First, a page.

• PHMSA's inadequate review and approval of Enbridge's facility response plan that failed to verify that the plan content was accurate and timely for an estimated worst-case discharge of 1,111,152 gallons. PHMSA's facility response program oversaw 450 facility response plans with 1.5 full-time employees, which is a lower staffing commitment than comparable response plan review programs carried out by the EPA and the Coast Guard. PHMSA and other Federal agencies receive funding from the Oil Spill Liability Trust Fund to cover operational, personnel, enforcement, and other related program costs.

As a result of this investigation, the NTSB makes safety recommendations to the U.S. Secretary of Transportation, PHMSA, Enbridge, the American Petroleum Institute, the Pipeline Research Council International, the International Association of Fire Chiefs, and the National Emergency Number Association. The NTSB also reiterates a previous recommendation to PHMSA.

Recommendations

New Recommendations

To the U.S. Secretary of Transportation:

Audit the Pipeline and Hazardous Materials Safety Administration's onshore pipeline facility response plan program's business practices, including reviews of response plans and drill programs, and take appropriate action to correct deficiencies. (P-12-1)

Allocate sufficient resources as necessary to ensure that the Pipeline and Hazardous Materials Safety Administration's onshore pipeline facility response plan program meets all of the requirements of the Oil Pollution Act of 1990. (P-12-2)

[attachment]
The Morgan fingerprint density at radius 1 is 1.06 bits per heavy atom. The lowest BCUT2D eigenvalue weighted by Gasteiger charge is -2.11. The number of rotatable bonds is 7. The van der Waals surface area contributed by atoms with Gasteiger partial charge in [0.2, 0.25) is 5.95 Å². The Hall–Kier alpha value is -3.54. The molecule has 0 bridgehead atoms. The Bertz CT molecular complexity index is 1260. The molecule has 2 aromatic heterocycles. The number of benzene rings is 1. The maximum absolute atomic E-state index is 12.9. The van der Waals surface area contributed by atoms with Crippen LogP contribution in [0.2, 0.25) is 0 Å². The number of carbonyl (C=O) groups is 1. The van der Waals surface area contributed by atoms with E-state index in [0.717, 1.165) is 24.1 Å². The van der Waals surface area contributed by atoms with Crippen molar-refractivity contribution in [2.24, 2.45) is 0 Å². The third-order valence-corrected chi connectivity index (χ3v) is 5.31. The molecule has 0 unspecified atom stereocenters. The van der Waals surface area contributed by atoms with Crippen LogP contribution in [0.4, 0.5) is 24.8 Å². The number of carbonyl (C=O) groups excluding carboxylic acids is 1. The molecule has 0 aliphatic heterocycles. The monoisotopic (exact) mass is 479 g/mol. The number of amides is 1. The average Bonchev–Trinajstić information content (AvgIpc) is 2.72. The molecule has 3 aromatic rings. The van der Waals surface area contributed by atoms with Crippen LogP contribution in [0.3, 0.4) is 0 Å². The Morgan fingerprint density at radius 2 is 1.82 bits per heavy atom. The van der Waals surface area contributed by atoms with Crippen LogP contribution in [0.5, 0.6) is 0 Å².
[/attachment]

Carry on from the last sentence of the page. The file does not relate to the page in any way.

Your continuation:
To the Pipeline and Hazardous Materials Safety Administration:

Revise Title 49 Code of Federal Regulations 195.452 to clearly state (1) when an engineering assessment of crack defects, including environmentally assisted cracks, must be performed; (2) the acceptable methods for performing these engineering assessments, including the assessment of cracks coinciding with corrosion with a safety factor that considers the uncertainties associated with sizing of crack defects; (3) criteria for determining when a probable crack defect in a pipeline segment must be excavated and time limits for completing those excavations; (4) pressure restriction limits for crack defects that are not excavated by the required date; and (5) acceptable methods for determining crack growth for any cracks allowed to remain in the pipe, including growth caused by fatigue, corrosion fatigue, or stress corrosion cracking as applicable. (P-12-3)